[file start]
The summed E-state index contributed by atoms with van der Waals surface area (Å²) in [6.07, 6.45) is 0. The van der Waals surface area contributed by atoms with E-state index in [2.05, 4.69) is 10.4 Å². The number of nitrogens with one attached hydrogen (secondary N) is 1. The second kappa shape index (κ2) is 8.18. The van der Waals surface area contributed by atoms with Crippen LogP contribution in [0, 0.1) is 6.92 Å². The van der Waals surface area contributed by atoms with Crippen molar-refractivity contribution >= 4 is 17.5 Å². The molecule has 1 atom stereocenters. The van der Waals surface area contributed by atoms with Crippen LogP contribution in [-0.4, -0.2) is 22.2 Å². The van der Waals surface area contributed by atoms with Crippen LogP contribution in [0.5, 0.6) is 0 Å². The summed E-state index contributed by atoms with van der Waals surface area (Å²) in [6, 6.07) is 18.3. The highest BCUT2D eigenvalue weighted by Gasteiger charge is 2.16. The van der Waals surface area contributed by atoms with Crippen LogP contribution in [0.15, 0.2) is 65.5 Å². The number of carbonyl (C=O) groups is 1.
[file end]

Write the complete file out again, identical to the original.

The summed E-state index contributed by atoms with van der Waals surface area (Å²) in [6.07, 6.45) is 0. The van der Waals surface area contributed by atoms with E-state index in [2.05, 4.69) is 10.4 Å². The number of nitrogens with one attached hydrogen (secondary N) is 1. The second kappa shape index (κ2) is 8.18. The van der Waals surface area contributed by atoms with Crippen LogP contribution in [0, 0.1) is 6.92 Å². The van der Waals surface area contributed by atoms with Crippen molar-refractivity contribution >= 4 is 17.5 Å². The molecule has 1 atom stereocenters. The van der Waals surface area contributed by atoms with Crippen LogP contribution in [-0.4, -0.2) is 22.2 Å². The van der Waals surface area contributed by atoms with Crippen LogP contribution in [0.5, 0.6) is 0 Å². The summed E-state index contributed by atoms with van der Waals surface area (Å²) in [6, 6.07) is 18.3. The highest BCUT2D eigenvalue weighted by Gasteiger charge is 2.16. The van der Waals surface area contributed by atoms with Crippen LogP contribution in [0.15, 0.2) is 65.5 Å². The number of carbonyl (C=O) groups is 1.